An estimated 12 million trees across California’s forestlands have died over the past year because of extreme drought conditions, according to an aerial survey conducted April 8-17 by the U.S. Forest Service.
In San Diego County, 82,528 trees, mostly Jeffrey pines across Mt. Laguna, have succumbed to a lack of rainfall, with many more struggling to survive, said Jeffrey Moore, interim aerial survey program manager for the U.S. Forest Service.
There is “very heavy mortality, a lot of discoloration in the pine trees that probably will expire sometime during this growing season, as well as oak trees that are suffering,” Moore said.
Moore was part of a team that surveyed the trees visually, using a digital mapping system while flying in a fixed-wing aircraft 1,000 feet above ground.
A tree’s survival often depends on its proximity to other trees, he said.
“A lot of trees are competing for whatever available moisture there is in a drought situation,” Moore said. “When you have too many trees in an area, it makes it hard on all of the trees.”
In Southern California, the researchers tracked more than 4.2 million acres in Cleveland, San Bernardino, Angeles and Los Padres National Forests, where they found an estimated 2 million perished trees. They combed another 4.1 million acres in the Southern Sierra Nevada, where they documented approximately 10 million dead trees. Their findings were compared to similar surveys taken in July 2014, Moore said.
In San Diego County, Moore said they found substantial pine mortality near Descanso Road in the Cleveland National Forest, and throughout Mt. Laguna.
The team did not attempt to map gold-spotted oak borer beetle-related mortality in this survey, he said. Nor did they track black oak trees, since it’s unclear whether those without leaves are dead or just “leafing out”—bare but in the process of growing their new leaves for the spring.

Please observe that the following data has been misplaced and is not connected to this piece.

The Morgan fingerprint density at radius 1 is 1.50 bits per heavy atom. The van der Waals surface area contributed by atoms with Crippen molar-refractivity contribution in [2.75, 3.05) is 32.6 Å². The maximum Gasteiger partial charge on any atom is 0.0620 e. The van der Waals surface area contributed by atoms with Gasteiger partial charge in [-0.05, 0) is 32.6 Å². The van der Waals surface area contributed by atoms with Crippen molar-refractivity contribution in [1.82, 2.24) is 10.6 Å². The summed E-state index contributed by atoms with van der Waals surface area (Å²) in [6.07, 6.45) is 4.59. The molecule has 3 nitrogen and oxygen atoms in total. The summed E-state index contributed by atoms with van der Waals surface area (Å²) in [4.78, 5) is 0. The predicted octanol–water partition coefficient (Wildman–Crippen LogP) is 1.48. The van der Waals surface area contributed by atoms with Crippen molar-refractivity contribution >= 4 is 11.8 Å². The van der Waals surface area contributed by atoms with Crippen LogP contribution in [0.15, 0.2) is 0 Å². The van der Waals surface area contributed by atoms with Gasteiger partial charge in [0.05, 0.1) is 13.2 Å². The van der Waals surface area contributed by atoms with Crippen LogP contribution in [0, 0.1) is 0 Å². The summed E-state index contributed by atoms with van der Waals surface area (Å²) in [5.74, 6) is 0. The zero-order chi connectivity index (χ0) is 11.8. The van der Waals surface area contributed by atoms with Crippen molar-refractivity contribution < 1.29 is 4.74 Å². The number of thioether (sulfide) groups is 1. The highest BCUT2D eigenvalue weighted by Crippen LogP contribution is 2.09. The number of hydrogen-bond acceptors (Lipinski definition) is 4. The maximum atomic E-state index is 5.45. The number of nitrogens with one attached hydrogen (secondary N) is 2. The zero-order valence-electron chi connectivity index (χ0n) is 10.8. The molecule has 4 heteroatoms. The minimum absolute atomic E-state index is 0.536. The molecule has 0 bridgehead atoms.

The county’s forests are already reeling from the 2003 Cedar Fire that devoured 280,000 acres, including in the Cuyamaca Mountains. The region was formerly blanketed by a coniferous forest, but recovery has been poor, Moore said.
“Most of those areas aren’t even coming back into trees at all,” Moore said. “They’re kind of being switched over now into Chaparral plants because they burned so hot the seed source is gone.”
Large trees, such as the Jeffrey pine, are important for storing carbon from the air. They also provide food and habitat for various species, including squirrels, deer and birds, such as the Pygmy Nuthatch that probes into clusters of pine needles for small insects.
“When you start thinking about what it takes for a tree, which is usually a fairly hearty type of plant to die off, it’s telling you a pretty clear signal of just how intense the drought has been,” said Brian Fuchs, climatologist with the National Drought Mitigation Center.
“These dead forests are going to be more primed for any type of fire,” Fuchs said. “Also, it’s going to impact water quality as there’s going to be more particulate that will go running off these hillsides into the rivers and streams.”
Fuchs said 67 percent of California remains in an “extreme” or “exceptional” drought, and conditions are expected to worsen as the dry season sets in.
“The heat of the summer really amplifies some of that development,” Fuchs said.